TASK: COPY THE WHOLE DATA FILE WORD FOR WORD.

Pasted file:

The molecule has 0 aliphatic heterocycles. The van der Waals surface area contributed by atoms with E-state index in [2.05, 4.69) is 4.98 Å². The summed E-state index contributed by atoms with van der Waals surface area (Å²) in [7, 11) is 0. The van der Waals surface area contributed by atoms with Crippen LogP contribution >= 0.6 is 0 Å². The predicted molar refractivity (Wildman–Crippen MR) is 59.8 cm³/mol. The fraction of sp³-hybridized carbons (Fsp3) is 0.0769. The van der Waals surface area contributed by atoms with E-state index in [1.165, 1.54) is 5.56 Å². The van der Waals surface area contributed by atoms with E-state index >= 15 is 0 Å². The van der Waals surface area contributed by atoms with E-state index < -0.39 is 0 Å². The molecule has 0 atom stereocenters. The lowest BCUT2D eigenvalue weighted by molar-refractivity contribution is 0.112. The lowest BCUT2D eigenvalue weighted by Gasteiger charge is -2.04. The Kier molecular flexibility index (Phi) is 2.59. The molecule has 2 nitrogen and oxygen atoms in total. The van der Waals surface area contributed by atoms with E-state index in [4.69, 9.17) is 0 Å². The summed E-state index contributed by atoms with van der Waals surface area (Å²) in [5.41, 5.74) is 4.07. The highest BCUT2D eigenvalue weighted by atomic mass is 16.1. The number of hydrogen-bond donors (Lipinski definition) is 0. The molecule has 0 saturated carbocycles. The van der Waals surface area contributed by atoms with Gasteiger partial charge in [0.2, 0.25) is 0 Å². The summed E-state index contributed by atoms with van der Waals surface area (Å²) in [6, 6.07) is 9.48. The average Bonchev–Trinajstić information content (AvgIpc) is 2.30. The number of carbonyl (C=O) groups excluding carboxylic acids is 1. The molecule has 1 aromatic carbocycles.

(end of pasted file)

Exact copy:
The molecule has 0 aliphatic heterocycles. The van der Waals surface area contributed by atoms with E-state index in [2.05, 4.69) is 4.98 Å². The summed E-state index contributed by atoms with van der Waals surface area (Å²) in [7, 11) is 0. The van der Waals surface area contributed by atoms with Crippen LogP contribution >= 0.6 is 0 Å². The predicted molar refractivity (Wildman–Crippen MR) is 59.8 cm³/mol. The fraction of sp³-hybridized carbons (Fsp3) is 0.0769. The van der Waals surface area contributed by atoms with E-state index in [1.165, 1.54) is 5.56 Å². The van der Waals surface area contributed by atoms with E-state index >= 15 is 0 Å². The van der Waals surface area contributed by atoms with E-state index < -0.39 is 0 Å². The molecule has 0 atom stereocenters. The lowest BCUT2D eigenvalue weighted by molar-refractivity contribution is 0.112. The lowest BCUT2D eigenvalue weighted by Gasteiger charge is -2.04. The Kier molecular flexibility index (Phi) is 2.59. The molecule has 2 nitrogen and oxygen atoms in total. The van der Waals surface area contributed by atoms with E-state index in [4.69, 9.17) is 0 Å². The summed E-state index contributed by atoms with van der Waals surface area (Å²) in [5.41, 5.74) is 4.07. The highest BCUT2D eigenvalue weighted by atomic mass is 16.1. The number of hydrogen-bond donors (Lipinski definition) is 0. The molecule has 0 saturated carbocycles. The van der Waals surface area contributed by atoms with Gasteiger partial charge in [0.2, 0.25) is 0 Å². The summed E-state index contributed by atoms with van der Waals surface area (Å²) in [6, 6.07) is 9.48. The average Bonchev–Trinajstić information content (AvgIpc) is 2.30. The number of carbonyl (C=O) groups excluding carboxylic acids is 1. The molecule has 1 aromatic carbocycles.